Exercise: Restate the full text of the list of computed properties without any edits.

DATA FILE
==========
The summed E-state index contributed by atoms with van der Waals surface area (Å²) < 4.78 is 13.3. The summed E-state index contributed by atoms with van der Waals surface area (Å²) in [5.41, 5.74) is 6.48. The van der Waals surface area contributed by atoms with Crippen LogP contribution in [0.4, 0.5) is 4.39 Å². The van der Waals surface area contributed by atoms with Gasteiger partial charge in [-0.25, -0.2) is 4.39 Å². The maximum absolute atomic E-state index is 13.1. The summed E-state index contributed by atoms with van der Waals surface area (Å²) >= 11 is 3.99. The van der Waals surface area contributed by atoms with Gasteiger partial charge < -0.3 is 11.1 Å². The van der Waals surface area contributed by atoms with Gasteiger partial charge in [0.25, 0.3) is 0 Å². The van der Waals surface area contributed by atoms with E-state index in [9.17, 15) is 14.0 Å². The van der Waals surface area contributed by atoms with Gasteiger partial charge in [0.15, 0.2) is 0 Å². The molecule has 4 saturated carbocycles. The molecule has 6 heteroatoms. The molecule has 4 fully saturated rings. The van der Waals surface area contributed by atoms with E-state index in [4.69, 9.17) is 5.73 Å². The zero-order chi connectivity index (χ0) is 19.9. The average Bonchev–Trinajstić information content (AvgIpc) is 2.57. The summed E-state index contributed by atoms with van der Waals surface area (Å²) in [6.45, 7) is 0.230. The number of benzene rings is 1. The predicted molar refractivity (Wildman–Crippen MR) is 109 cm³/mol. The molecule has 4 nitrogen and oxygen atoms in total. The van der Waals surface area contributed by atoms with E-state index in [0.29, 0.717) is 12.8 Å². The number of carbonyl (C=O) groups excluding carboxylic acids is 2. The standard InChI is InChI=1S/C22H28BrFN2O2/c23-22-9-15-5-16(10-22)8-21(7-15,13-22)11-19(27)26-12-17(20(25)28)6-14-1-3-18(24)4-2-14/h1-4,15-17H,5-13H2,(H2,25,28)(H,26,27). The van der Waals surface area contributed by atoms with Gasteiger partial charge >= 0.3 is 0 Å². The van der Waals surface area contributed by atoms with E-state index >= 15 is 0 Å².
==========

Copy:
The summed E-state index contributed by atoms with van der Waals surface area (Å²) < 4.78 is 13.3. The summed E-state index contributed by atoms with van der Waals surface area (Å²) in [5.41, 5.74) is 6.48. The van der Waals surface area contributed by atoms with Crippen LogP contribution in [0.4, 0.5) is 4.39 Å². The van der Waals surface area contributed by atoms with Gasteiger partial charge in [-0.25, -0.2) is 4.39 Å². The maximum absolute atomic E-state index is 13.1. The summed E-state index contributed by atoms with van der Waals surface area (Å²) >= 11 is 3.99. The van der Waals surface area contributed by atoms with Gasteiger partial charge < -0.3 is 11.1 Å². The van der Waals surface area contributed by atoms with Gasteiger partial charge in [0.25, 0.3) is 0 Å². The van der Waals surface area contributed by atoms with E-state index in [9.17, 15) is 14.0 Å². The van der Waals surface area contributed by atoms with Gasteiger partial charge in [0.15, 0.2) is 0 Å². The molecule has 4 saturated carbocycles. The molecule has 6 heteroatoms. The molecule has 4 fully saturated rings. The van der Waals surface area contributed by atoms with E-state index in [4.69, 9.17) is 5.73 Å². The zero-order chi connectivity index (χ0) is 19.9. The average Bonchev–Trinajstić information content (AvgIpc) is 2.57. The summed E-state index contributed by atoms with van der Waals surface area (Å²) in [6.45, 7) is 0.230. The number of benzene rings is 1. The predicted molar refractivity (Wildman–Crippen MR) is 109 cm³/mol. The molecule has 4 nitrogen and oxygen atoms in total. The van der Waals surface area contributed by atoms with E-state index in [0.29, 0.717) is 12.8 Å². The number of carbonyl (C=O) groups excluding carboxylic acids is 2. The standard InChI is InChI=1S/C22H28BrFN2O2/c23-22-9-15-5-16(10-22)8-21(7-15,13-22)11-19(27)26-12-17(20(25)28)6-14-1-3-18(24)4-2-14/h1-4,15-17H,5-13H2,(H2,25,28)(H,26,27). The van der Waals surface area contributed by atoms with Gasteiger partial charge >= 0.3 is 0 Å². The van der Waals surface area contributed by atoms with E-state index >= 15 is 0 Å².